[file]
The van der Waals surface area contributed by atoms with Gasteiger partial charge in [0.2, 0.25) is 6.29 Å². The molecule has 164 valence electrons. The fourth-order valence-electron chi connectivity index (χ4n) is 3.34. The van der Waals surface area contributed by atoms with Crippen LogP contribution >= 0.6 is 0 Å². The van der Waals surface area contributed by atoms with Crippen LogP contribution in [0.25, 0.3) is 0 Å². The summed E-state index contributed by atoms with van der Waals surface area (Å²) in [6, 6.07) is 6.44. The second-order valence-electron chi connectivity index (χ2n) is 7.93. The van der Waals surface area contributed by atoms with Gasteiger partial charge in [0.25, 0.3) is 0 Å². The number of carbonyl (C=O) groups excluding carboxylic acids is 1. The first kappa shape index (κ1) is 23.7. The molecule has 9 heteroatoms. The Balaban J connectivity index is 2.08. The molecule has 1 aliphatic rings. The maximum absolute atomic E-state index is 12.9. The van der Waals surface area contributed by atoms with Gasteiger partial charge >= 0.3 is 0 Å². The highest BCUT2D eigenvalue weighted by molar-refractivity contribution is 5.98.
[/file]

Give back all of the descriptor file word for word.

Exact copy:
The van der Waals surface area contributed by atoms with Gasteiger partial charge in [0.2, 0.25) is 6.29 Å². The molecule has 164 valence electrons. The fourth-order valence-electron chi connectivity index (χ4n) is 3.34. The van der Waals surface area contributed by atoms with Crippen LogP contribution >= 0.6 is 0 Å². The van der Waals surface area contributed by atoms with Crippen LogP contribution in [0.25, 0.3) is 0 Å². The summed E-state index contributed by atoms with van der Waals surface area (Å²) in [6, 6.07) is 6.44. The second-order valence-electron chi connectivity index (χ2n) is 7.93. The van der Waals surface area contributed by atoms with Gasteiger partial charge in [0.25, 0.3) is 0 Å². The number of carbonyl (C=O) groups excluding carboxylic acids is 1. The first kappa shape index (κ1) is 23.7. The molecule has 9 heteroatoms. The Balaban J connectivity index is 2.08. The molecule has 1 aliphatic rings. The maximum absolute atomic E-state index is 12.9. The van der Waals surface area contributed by atoms with Gasteiger partial charge >= 0.3 is 0 Å². The highest BCUT2D eigenvalue weighted by molar-refractivity contribution is 5.98.